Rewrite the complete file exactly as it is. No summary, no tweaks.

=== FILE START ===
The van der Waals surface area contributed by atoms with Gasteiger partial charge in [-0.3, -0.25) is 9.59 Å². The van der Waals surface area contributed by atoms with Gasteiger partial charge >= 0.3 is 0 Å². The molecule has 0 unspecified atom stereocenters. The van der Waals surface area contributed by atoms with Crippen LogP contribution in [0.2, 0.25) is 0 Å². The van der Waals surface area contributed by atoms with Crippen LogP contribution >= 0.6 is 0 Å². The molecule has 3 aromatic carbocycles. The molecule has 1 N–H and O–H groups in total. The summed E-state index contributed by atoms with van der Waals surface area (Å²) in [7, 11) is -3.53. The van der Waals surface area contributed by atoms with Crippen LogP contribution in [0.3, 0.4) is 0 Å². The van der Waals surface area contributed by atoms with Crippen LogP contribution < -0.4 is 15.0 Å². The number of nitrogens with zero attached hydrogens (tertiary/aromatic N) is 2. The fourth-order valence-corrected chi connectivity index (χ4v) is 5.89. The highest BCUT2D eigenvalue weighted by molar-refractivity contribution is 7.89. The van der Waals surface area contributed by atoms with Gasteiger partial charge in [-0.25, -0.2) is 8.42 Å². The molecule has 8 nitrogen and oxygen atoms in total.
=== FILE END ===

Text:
The van der Waals surface area contributed by atoms with Gasteiger partial charge in [-0.3, -0.25) is 9.59 Å². The van der Waals surface area contributed by atoms with Gasteiger partial charge >= 0.3 is 0 Å². The molecule has 0 unspecified atom stereocenters. The van der Waals surface area contributed by atoms with Crippen LogP contribution in [0.2, 0.25) is 0 Å². The van der Waals surface area contributed by atoms with Crippen LogP contribution >= 0.6 is 0 Å². The molecule has 3 aromatic carbocycles. The molecule has 1 N–H and O–H groups in total. The summed E-state index contributed by atoms with van der Waals surface area (Å²) in [7, 11) is -3.53. The van der Waals surface area contributed by atoms with Crippen LogP contribution in [0.3, 0.4) is 0 Å². The van der Waals surface area contributed by atoms with Crippen LogP contribution < -0.4 is 15.0 Å². The number of nitrogens with zero attached hydrogens (tertiary/aromatic N) is 2. The fourth-order valence-corrected chi connectivity index (χ4v) is 5.89. The highest BCUT2D eigenvalue weighted by molar-refractivity contribution is 7.89. The van der Waals surface area contributed by atoms with Gasteiger partial charge in [-0.25, -0.2) is 8.42 Å². The molecule has 8 nitrogen and oxygen atoms in total.